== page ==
Now when looking at this slice of cinema I will at least say this about it: this movie most assuredly is a beautiful film to look at. I mean the work done by this slice of cinema’s cinematography department headed by John Alonzo really does a terrific job at making this film look not only lovely, but also and just as important, realistic since that is the feel that the overall film is aiming for. Other than that though, I’m going to be honest with you movie lover: behind the camera this slice of cinema is quite the unfortunate mess. This starts with this film’s script and I am sure that the pair of writers who wrote this film’s screenplay are immensely talented people. Having said that however, this film’s script is still plagued by the fact that the writers were never entirely sure about the film they were writing and as a result subjected this movie’s script to way too many rewrites. A fact that becomes apparent when you see that this film is the recipient of several confusing flashbacks that are meant to further expand on the typical romance subplot, but which ultimately wind up proving to be rather confusing due to how out of nowhere they wind up being. Along with that, this film is also edited extremely poorly and as a result we see that the whole film is highly disjointed as a result. Worst of all though is the fact that this slice of cinema, due mostly to creative issues with Steve McQueen, went through no less than 4 directors and as a result this film really suffers from having too many proverbial cooks in the kitchen meddling with it thus resulting in a film that isn’t able to coalesce as well as it should.

Now in terms of the performances that are given in this slice of cinema the best way that I would describe them is very much the way that I have described this slice of cinema overall: good but nothing special to pay the extra postage to write home about. This starts with Steve McQueen in the titular role and honestly he’s not bad in this. Indeed McQueen does, for all intents and purposes, manage to fairly well showcase the core of this solitary and world-weary yet also slightly grizzled frontiersman whilst also providing the character with a nuanced and more low-key approach that actually works to the character’s benefit. That’s because although the character of Horn is an iconic part of a time-honored landscape that saw him kill many a man and see many a man try to kill him is, when the story to this slice of cinema gets underway, simply trying like a lot of people just like him not out with their guns a-blazin’. Rather, they’re just trying to find a way to fit into a world and era that is a complete and utter mystery to them and it is this take on Horn that we are getting from McQueen in this film. Indeed rather than give us any acts of daring bravado that would make the character over the top in some way, McQueen instead settles for making the character a guy who is proud of who he is with none of the possible ego from such levels of pride coming with it and it is this low-key attitude that distinguishes this character from others like Thomas Crown that McQueen played in his career and really sets this slice of cinema from others of a similar ilk. We also see that this slice of cinema has been blessed with a collection of good supporting performances from such screen icons as Slim Pickens (whose collection of noteworthy performances include such roles as Major Kong in Dr. Strangelove, the voice of B.O.B. in 1979’s The Black Hole, and Taggart in 1974’s Blazing Saddles among others), Linda Evans, Richard Farnsworth (who I loved as the sheriff in 1990’s Misery), Elisha Cook, and Billy Green Bush among others.  Indeed not only do all of these dependable performers give fairly good performances, but they also do a fairly good at fleshing out the world of this slice of cinema as much as they possibly can within the confines sadly placed on them by the issues plaguing the film itself and by and large they succeed in their attempts to do so.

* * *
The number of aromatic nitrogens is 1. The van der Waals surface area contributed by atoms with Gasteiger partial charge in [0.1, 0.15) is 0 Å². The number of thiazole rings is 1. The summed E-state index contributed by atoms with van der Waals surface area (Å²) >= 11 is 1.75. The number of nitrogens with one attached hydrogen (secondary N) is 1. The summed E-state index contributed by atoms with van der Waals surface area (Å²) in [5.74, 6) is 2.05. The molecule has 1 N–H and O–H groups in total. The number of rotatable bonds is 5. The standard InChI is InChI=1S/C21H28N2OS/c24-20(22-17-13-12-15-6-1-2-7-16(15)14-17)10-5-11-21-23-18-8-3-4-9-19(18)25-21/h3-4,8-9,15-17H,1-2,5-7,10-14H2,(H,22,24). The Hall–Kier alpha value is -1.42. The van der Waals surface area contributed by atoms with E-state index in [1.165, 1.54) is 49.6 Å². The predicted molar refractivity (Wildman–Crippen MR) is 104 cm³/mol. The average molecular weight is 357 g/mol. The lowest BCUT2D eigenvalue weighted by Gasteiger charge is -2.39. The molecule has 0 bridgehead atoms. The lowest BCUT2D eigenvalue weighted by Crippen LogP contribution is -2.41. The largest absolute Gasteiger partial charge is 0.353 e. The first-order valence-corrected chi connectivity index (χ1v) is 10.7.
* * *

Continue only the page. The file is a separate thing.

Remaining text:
All in all well Steve McQueen may very well be considered by many, and rightfully so, as a legend of Hollywood cinema with particular regard to the world of cinema in Hollywood from the 60s and 70s, but I can safely say that this slice of cinema most assuredly is not the high point in the life of the man to say nothing of his truly remarkable career. A bit sad really since if had not had to go through no more and no less than 5 different directors, the production team not trying to incorporate 2 distinct narratives into the overall film: one a significantly more linear take and the other by and large more flashback oriented, and the fact that this slice of cinema was still being continuously re-edited mere months before the movie’s initial theatrical release in March of 1980 among other elements then this slice of cinema could have been something genuinely special to behold. Yet as it is, this slice of cinema is also by no means a piece of trash to just dump into the cinematic bonfire. Sure there is the tragic element that you could factor in consisting of the fact that this was one of the last 2 slices of cinema McQueen worked on before his tragically untimely demise to lung cancer. Yet even when you look past that there is no denying that McQueen does do good work in the titular role, the support cast that has been assembled all do wonderful work in their respective parts, there are moments where the helmsmanship is solid, and the cinematography is quite well done as well. Thus I definitely think that although Tom Horn “80” is by no stretch of the imagination a must-see slice of cinema by any stretch of the imagination, it is one slice of cinema that is good enough to see on a rainy day, if you want something quick to sit through, you’re a die-hard McQueen fan and want to be able to say you’ve seen all the movies that the man was able to give us in his iconic yet still tragically all too brief career, or all the above. Make of that therefore what you will dear reader. On a scale of 1-5 I give Tom Horn “80” a solid 3 out of 5.